These purchases left me with £75.10 cash out of my original £1200. However, I need to deduct £3 for the ISA administration cost, so I now have I total of £72.10 cash in my asset portfolio.

So, at the beginning of April, my actual portfolio asset allocation looked like this:

As you can see, it’s a fairly close match to the original asset ratio I had planned for. It’s not exactly the same because the actual amount depends on the costs of the asset purchases I make.

I don’t like buying fractions of shares, so I buy the amount I can afford to the nearest whole number. This means that, for this portfolio, I’ve gone slightly over on my allocated shares percentage and slightly under on my cash allocation.

But, that’s ok – the ratio is a guide, and I can rebalance the portfolio on a regular basis.

So, what happened during April?

Well, depending on how you look at it, April was not a good month for either stocks or bonds. As inflation grows, central banks are raising interest rates which often results in dropping bond prices. And that’s what’s happening now.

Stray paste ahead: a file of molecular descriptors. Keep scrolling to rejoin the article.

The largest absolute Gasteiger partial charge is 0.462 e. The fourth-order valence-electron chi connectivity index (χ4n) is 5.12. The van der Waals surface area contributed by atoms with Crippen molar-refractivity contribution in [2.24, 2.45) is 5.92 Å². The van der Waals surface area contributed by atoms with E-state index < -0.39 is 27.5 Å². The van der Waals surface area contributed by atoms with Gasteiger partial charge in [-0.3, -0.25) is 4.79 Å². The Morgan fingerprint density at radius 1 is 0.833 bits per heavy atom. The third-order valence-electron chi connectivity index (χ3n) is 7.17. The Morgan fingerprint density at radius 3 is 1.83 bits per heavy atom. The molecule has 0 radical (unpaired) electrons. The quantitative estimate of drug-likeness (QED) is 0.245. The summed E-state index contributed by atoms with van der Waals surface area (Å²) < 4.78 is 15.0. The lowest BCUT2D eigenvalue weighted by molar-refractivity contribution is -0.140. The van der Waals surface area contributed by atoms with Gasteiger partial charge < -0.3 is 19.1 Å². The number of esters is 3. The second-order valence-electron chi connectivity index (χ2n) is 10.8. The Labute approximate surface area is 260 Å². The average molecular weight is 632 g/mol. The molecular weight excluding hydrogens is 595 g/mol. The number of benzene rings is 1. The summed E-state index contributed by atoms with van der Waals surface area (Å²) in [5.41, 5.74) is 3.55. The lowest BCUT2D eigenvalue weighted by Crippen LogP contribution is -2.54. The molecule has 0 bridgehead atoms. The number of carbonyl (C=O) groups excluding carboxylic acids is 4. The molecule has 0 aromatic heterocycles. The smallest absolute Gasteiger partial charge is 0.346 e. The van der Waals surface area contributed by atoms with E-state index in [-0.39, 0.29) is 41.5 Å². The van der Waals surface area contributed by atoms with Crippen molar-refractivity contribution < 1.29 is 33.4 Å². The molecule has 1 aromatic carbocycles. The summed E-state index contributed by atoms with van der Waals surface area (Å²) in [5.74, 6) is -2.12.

Usually, having stocks in a portfolio will act as a countermeasure to lowering bond prices. Still, when even shares in legendary investor Warren Buffett’s Berkshire Hathaway are dropping in price, you know it’s a bad month! (NB. Stocks didn’t do as badly as Bitcoin, however.)

Companies are still trying to get back on their feet after the Covid-19 pandemic – supply chains were shut down – and now people are starting to spend again, and firms can’t keep up with the demand. And that’s before the Ukraine-Russia war sent oil prices – and related costs, such as distribution – much higher.

All this means that earnings are down and costs are higher, leading to fewer profits, less investment and disappointed market analysts.

To top it off, as inflation increases, central banks are trying to keep it down by raising interest rates. This makes for higher borrowing costs for both everyday folk and businesses. And this results in less investment and lower business growth… a downward spiral.

It also means many investors panic and will sell their shares, sending share prices in the same downward direction as bonds.

So, you can probably guess what happened to my portfolio?!

As of April 30th 2022:

  • Cash: £72.10 (-£3.00)
  • Bonds: £168.41 (-£11.88)